The fitness world is chock-full of change. With the exponentially growing field of kinesiology, our understanding of how our bodies work and how we can improve them expands every day.
Having so many directions in which to take our health, not to mention the ability to research all of these directions online, is a wonderful privilege in and of itself.
That being said, trying to figure out what each and every training technique can do for you can be an incredible challenge, so we’re here to try to make it a little easier for you. In this case, we’re going to cover two big words in the world of fitness: fartlek vs interval training.
What is Traditional Interval Training?
Interval training has exploded in popularity since it came to the forefront of fitness around 2014, and for a good reason. This fitness training style, characterized by bouts of extreme energy separated by periods of rest and/or relief, is extremely adaptable and doesn’t take up too much time—not to mention the fact that it’s an extremely effective way to get your body working and to find improvements in athletic performance across the board.
You can apply dozens of movements to interval training—from strength training with weights to jumping rope to running. It gives you a well-rounded approach to working out. Interval training is known for being extremely time-efficient, burning tons of calories, and increasing speed and endurance (regardless of the type of exercise you choose to apply it to).
What is a Fartlek Workout?
Fartlek training is an approach to running. It was invented in Sweden in the 1930s to help the country’s long-distance running team that was losing to the Finnish team; the word “fartlek” actually translates to “speed play” because it is characterized by changing speed.
The whole premise of fartlek training is going out for a run at a marathon pace, choosing a natural landmark—be it a tree, building, street, light post, or absolutely anything else that catches your eye—and picking it up to a quicker pace until you reach that landmark. Once you reach it, you revert to the slower pace until a new landmark catches your eye.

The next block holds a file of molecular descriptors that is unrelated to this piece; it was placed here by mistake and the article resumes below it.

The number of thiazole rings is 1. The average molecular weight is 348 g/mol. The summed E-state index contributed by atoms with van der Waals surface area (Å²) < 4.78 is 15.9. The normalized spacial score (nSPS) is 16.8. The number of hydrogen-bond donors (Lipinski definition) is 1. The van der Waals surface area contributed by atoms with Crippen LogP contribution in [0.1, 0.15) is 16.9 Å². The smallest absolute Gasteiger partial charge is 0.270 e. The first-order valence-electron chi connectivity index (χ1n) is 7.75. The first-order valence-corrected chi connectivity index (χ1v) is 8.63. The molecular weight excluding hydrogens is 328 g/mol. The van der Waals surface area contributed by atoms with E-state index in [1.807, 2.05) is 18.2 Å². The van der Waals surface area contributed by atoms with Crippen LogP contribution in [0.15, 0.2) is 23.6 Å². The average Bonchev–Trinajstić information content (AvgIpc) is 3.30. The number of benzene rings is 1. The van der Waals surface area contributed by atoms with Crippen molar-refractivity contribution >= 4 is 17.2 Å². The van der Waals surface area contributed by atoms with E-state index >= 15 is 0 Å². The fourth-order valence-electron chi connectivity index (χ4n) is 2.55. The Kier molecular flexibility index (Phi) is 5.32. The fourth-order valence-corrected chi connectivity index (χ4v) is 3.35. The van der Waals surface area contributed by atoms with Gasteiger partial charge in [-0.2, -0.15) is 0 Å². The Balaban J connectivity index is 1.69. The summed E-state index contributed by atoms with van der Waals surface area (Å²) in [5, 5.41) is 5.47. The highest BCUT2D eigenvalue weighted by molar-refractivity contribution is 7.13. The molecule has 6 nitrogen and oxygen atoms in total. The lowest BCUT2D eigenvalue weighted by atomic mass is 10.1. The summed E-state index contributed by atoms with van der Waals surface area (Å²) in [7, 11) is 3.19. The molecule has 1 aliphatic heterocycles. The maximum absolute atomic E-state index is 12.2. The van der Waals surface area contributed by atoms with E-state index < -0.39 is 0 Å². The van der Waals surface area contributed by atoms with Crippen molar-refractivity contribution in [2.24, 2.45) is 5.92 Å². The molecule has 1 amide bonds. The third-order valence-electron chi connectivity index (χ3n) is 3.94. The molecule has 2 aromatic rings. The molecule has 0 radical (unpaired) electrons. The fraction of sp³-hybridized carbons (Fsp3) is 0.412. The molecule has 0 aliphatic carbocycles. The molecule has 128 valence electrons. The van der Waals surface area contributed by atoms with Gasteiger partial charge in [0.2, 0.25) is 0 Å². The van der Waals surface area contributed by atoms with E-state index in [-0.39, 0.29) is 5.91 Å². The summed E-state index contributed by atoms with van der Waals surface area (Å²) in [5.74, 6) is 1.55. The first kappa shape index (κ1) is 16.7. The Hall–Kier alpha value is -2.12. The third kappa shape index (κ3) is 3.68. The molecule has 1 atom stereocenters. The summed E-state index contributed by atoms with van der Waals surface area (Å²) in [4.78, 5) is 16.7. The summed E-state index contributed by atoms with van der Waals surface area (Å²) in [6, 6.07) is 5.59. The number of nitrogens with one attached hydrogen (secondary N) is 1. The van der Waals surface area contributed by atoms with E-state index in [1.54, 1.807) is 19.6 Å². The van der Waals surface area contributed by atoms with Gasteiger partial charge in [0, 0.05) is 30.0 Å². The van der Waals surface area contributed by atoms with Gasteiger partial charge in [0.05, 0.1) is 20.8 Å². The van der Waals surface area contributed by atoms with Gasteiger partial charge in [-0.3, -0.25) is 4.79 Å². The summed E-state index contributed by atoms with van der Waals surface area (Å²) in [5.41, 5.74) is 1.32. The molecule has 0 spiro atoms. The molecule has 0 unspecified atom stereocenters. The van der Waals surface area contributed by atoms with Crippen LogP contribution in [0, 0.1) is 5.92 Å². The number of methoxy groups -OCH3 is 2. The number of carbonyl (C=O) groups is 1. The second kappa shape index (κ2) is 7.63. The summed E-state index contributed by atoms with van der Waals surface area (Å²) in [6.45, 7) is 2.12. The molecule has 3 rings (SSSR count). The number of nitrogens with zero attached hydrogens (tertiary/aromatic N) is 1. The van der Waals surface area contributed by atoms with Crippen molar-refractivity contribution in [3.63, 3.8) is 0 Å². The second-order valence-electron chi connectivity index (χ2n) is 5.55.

The most incredible thing about fartlek training is its universal application.
Are you brand new to running? Great, you can start at a walking pace and jog to a landmark that inspires you. You can do the same with music; pick up the pace when the music does if it feels right.
Are you on the path to a marathon? Even better. In fartlek training, you can quicken your slower pace over time to improve speed, or you can shorten those slower periods to increase endurance. If you do both, you’re bound to take your running to the next level.
Fartlek vs. Interval Training
You may have noticed by now that fartlek training is actually a type of interval training! Swedish coach Gösta Holmér developed fartlek around the same time Gerschler and Reindel developed the original idea of interval training.
An easy way to consider these modes of fitness training is that all fartlek training is interval training, but not all interval training is fartlek training.
Interval training is an efficient, powerful method of improving strength and endurance and fartlek training is a natural approach to interval workouts. Instead of setting paces based on a stopwatch, fartlek training is all about using the natural world around you to decide when you’re going to pick up your speed as you go.
It’s intuitive, effective, and can bring some fun and spontaneity to your run!
What does Fartlek Training Look Like?
As we said before, interval training is any workout characterized by fast bouts of intense exertion. You can apply it to calisthenics, weight lifting, hiking, running, you name it. Sometimes it’s regimented (strictly timed interval training is a common approach to improving running performance), and others, as in the case of fartlek, it’s more fluid.
So now you might be wondering, what do fartlek running sessions look like?
It’s very simple. After a warm-up, you’re going to start at a marathon pace, pick a landmark ahead of you, and switch to a 5k pace to make it there, then return to that marathon pace until you choose another landmark.
If you don’t know the difference between a marathon pace and a 5k pace, pick one speed that you could sustain for a long time and another speed that you could sustain for shorter distances (but still a little while). If you have tried Team Training, these would be your Cruise and More paces. You’ll naturally know which landmarks stand out, and it doesn’t matter how far away it is. It could be a building, a tree, a bench, another runner, or a street, and some of them can be a dozen yards away while others a football field away.
Fartlek is an excellent introduction to running as well as an excellent way to improve speed and endurance while taking the pressure off to have a “perfect run.” All you need is a pair of shoes and an attitude that has you prepared to be inspired. If you would like to begin running, we have treadmills at all of our locations. You can also join in on running workouts via our virtual fitness platform iExtra Care Tips—give it a try today!